Picture the effect of the onward movement of such a force upon the imaginations and policies of those little states that clustered round Judah and Israel. Settling their own immemorial feuds, they sought alliance with one another against this common foe. Tribes, that for centuries had stained their borders with one another’s blood, came together in unions, the only reason for which was that their common fear had grown stronger than their mutual hate. Now and then a king would be found unwilling to enter such an alliance or eager to withdraw from it, in the hope of securing by his exceptional conduct the favour of the Assyrian, whom he sought further to ingratiate by voluntary tribute. The shifting attitudes of the petty kings towards Assyria bewilder the reader of the Assyrian annals. The foes of one year are the tributaries of the next; the state that has called for help this campaign, appears as the rebel of that. In 742, Uzziah of Judah is cursed by Tiglath-pileser as an arch-enemy; Samaria and Damascus are recorded as faithful tributaries. Seven years later Ahaz of Judah offers tribute to the Assyrian king, and Damascus and Samaria are invaded by the Assyrian armies. What a world it was, and what politics! A world of petty clans, with no idea of a common humanity, and with no motive for union except fear; politics without a noble thought or long purpose in them, the politics of peoples at bay-the last flicker of dying nationalities, -"stumps of smoking firebrands," as Isaiah described two of them.

When we turn to the little we know of the religions of these tribes, we find nothing to arrest their restlessness or broaden their thoughts. These nations had their religions, and called on their gods, but their gods were made in their own image, their religion was the reflex of their life. Each of them employed, rather than worshipped, its deity. No nation believed in its god except as one among many, with his sovereignty limited to its own territory, and his ability to help it conditioned by the power of the other gods, against whose peoples he was fighting. There was no belief in "Providence," no idea of unity or of progress in history, no place in these religions for the great world-force that was advancing upon their peoples.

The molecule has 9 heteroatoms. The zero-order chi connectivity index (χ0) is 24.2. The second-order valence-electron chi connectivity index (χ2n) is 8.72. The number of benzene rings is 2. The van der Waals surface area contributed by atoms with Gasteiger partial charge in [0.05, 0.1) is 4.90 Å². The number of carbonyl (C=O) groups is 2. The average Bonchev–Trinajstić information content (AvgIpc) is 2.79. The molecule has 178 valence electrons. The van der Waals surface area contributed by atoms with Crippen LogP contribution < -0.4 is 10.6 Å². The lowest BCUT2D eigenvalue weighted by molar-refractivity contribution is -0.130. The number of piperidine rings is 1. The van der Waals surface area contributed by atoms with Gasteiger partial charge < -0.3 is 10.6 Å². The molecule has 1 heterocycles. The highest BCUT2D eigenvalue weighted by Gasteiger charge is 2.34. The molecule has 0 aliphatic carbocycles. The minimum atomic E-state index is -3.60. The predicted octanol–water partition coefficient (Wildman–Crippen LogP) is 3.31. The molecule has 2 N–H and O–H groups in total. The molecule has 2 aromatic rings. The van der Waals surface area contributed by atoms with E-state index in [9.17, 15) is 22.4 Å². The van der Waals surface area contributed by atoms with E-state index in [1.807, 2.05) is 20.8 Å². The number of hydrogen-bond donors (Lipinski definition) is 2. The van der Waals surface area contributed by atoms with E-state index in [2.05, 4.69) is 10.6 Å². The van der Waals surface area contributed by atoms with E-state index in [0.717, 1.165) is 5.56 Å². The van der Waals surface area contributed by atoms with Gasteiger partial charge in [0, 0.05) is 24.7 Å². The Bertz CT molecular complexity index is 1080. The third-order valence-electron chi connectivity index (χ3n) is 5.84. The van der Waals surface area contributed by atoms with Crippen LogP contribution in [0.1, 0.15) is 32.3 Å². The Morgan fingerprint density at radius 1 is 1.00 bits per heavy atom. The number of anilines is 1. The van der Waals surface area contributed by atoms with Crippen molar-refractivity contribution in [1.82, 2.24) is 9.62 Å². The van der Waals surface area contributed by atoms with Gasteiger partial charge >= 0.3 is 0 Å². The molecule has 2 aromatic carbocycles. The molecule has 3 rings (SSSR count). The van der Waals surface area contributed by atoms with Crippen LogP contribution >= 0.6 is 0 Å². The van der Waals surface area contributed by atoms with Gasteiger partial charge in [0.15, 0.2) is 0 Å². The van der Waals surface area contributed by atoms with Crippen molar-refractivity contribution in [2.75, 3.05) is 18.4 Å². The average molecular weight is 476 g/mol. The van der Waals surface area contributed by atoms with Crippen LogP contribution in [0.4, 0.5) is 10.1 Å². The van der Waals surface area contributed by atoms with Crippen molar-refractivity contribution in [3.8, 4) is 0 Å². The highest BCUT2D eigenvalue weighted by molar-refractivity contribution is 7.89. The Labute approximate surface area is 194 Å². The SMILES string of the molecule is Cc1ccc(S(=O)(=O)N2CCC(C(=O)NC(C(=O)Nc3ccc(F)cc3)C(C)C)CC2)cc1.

From this condemnation we cannot except the people of Jehovah. It is undeniable that the mass of them occupied at this time pretty much the same low religious level as their neighbours. We have already seen (chapter 1) their mean estimate of what God required from themselves; with that corresponded their view of His position towards the world. To the majority of the Israelites their God was but one out of many, with His own battles to fight and have fought for Him, a Patron sometimes to be ashamed of, and by no means a Saviour in whom to place an absolute trust. When Ahaz is beaten by Syria, he says: "Because the gods of the kings of Syria helped them, therefore will I sacrifice to them, that they may help me". {2 Chronicles 28:23} Religion to Ahaz was only another kind of diplomacy. He was not a fanatic, but a diplomat, who made his son to pass through the fire to Moloch, and burnt incense in the high places and on the hills, and under every green tree. He was more a political than a religious eclectic, who brought back the pattern of the Damascus altar to Jerusalem. The Temple, in which Isaiah saw the Lord high and lifted up, became under Ahaz, and by the help of the priesthood, the shelter of various idols; in every corner of Jerusalem altars were erected to other gods. This religious hospitality was the outcome neither of imagination nor of liberal thought; it was prompted only by political fear. Ahaz has been mistaken in the same way as Charles I was-for a bigot, and one who subjected the welfare of his kingdom to a superstitious regard for religion. But beneath the cloak of religious scrupulousness and false reverence, {Isaiah 7:12} there was in Ahaz the same selfish fear for the safety of his crown and his dynasty, as those who best knew the English monarch tell us was the real cause of his ceaseless intrigue and stupid obstinacy.